Mark Schiller and I founded La Jicarita in 1996 as the voice of a watershed coalition engaged in environmental and social justice issues in northern New Mexico. We were members of the coalition that fought many battles—industrial mining near Picuris Pueblo, bureaucratic cooption of the acequia system, and Forest Service mismanagement—as well as writers who helped clarify just what was at stake. The paper became a separate non-profit in 1998 and we expanded its coverage—and our activism—to include the many issues of social injustice that impacted, and continue to impact, the lives of New Mexicans: the economic hegemony of Los Alamos National Laboratory; globalization; the Disneyfication of our national forests; and the privatization of water.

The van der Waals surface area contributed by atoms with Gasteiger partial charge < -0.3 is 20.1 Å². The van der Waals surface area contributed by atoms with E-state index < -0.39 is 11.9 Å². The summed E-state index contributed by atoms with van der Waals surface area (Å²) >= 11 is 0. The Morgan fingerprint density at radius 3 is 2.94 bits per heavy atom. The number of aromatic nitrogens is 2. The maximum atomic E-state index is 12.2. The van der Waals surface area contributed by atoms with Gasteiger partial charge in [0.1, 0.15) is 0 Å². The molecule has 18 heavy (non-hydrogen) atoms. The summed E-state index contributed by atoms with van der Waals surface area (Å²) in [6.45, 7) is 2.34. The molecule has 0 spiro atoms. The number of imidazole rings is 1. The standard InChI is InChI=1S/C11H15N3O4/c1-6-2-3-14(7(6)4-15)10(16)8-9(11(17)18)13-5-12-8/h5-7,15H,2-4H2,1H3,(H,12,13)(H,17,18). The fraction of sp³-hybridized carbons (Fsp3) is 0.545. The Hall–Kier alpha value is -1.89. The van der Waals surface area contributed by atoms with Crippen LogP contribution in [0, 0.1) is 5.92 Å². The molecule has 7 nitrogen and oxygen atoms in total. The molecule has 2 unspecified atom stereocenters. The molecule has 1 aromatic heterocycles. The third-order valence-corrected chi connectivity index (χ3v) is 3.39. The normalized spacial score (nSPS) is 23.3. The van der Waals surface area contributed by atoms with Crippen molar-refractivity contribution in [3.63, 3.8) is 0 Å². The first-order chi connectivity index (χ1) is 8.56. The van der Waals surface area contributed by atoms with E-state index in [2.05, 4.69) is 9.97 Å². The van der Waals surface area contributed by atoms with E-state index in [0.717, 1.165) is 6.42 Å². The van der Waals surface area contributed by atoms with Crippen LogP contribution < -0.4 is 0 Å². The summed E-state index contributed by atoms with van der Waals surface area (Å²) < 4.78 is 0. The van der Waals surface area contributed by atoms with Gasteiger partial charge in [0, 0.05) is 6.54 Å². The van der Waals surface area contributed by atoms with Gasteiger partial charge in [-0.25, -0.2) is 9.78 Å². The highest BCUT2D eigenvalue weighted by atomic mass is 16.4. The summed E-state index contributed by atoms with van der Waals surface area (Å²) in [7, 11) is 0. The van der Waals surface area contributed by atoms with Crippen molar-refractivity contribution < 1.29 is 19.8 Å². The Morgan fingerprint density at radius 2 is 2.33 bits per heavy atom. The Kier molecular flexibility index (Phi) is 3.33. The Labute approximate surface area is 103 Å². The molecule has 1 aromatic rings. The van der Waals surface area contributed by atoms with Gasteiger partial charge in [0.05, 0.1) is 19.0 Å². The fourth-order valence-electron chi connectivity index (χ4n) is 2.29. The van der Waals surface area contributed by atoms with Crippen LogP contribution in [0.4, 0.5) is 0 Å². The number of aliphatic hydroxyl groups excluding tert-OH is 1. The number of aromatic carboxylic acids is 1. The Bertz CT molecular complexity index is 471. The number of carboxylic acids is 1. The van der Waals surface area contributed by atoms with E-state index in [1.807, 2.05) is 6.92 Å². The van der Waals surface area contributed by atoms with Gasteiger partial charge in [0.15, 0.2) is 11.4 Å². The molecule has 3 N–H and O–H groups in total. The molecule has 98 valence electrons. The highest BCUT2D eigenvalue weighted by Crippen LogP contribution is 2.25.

The DOJ is preparing a consent decree that it hopes will resolve APD’s ‘culture of aggression.’ Some think it’s time to bypass that step and put the APD into federal receivership, although that’s no guarantee that substantive, systemic change will suddenly occur (just ask the citizens of Seattle, which was taken over by the DOJ in 2012). What is clear is that the citizen activists who have worked for years to expose the APD’s excessive use of force against Albuquerque’s most vulnerable citizens, who have turned out to testify before the DOJ, who have attended administrative meetings and city council meetings without any compensation, are the ones who will bring about change.
As David said at the end of the May 5 city council meeting: ‘This meeting is over but the movement is not.’